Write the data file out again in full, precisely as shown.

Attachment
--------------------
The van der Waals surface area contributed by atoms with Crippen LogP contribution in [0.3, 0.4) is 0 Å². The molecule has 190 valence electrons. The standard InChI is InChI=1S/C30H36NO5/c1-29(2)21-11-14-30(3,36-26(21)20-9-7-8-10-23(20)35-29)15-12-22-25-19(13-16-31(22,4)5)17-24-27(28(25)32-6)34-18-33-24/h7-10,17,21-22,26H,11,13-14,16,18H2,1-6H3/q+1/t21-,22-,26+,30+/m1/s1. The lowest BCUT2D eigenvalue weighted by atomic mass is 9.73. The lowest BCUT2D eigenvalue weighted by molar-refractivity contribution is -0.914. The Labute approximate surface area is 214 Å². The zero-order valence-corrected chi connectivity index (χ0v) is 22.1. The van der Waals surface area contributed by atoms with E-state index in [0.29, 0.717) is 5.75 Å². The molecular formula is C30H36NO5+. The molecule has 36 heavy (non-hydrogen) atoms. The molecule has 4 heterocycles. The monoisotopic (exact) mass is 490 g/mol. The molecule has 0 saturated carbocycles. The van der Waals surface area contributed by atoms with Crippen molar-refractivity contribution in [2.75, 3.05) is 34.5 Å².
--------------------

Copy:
The van der Waals surface area contributed by atoms with Crippen LogP contribution in [0.3, 0.4) is 0 Å². The molecule has 190 valence electrons. The standard InChI is InChI=1S/C30H36NO5/c1-29(2)21-11-14-30(3,36-26(21)20-9-7-8-10-23(20)35-29)15-12-22-25-19(13-16-31(22,4)5)17-24-27(28(25)32-6)34-18-33-24/h7-10,17,21-22,26H,11,13-14,16,18H2,1-6H3/q+1/t21-,22-,26+,30+/m1/s1. The lowest BCUT2D eigenvalue weighted by atomic mass is 9.73. The lowest BCUT2D eigenvalue weighted by molar-refractivity contribution is -0.914. The Labute approximate surface area is 214 Å². The zero-order valence-corrected chi connectivity index (χ0v) is 22.1. The van der Waals surface area contributed by atoms with E-state index in [0.29, 0.717) is 5.75 Å². The molecular formula is C30H36NO5+. The molecule has 36 heavy (non-hydrogen) atoms. The molecule has 4 heterocycles. The monoisotopic (exact) mass is 490 g/mol. The molecule has 0 saturated carbocycles. The van der Waals surface area contributed by atoms with Crippen molar-refractivity contribution in [2.75, 3.05) is 34.5 Å².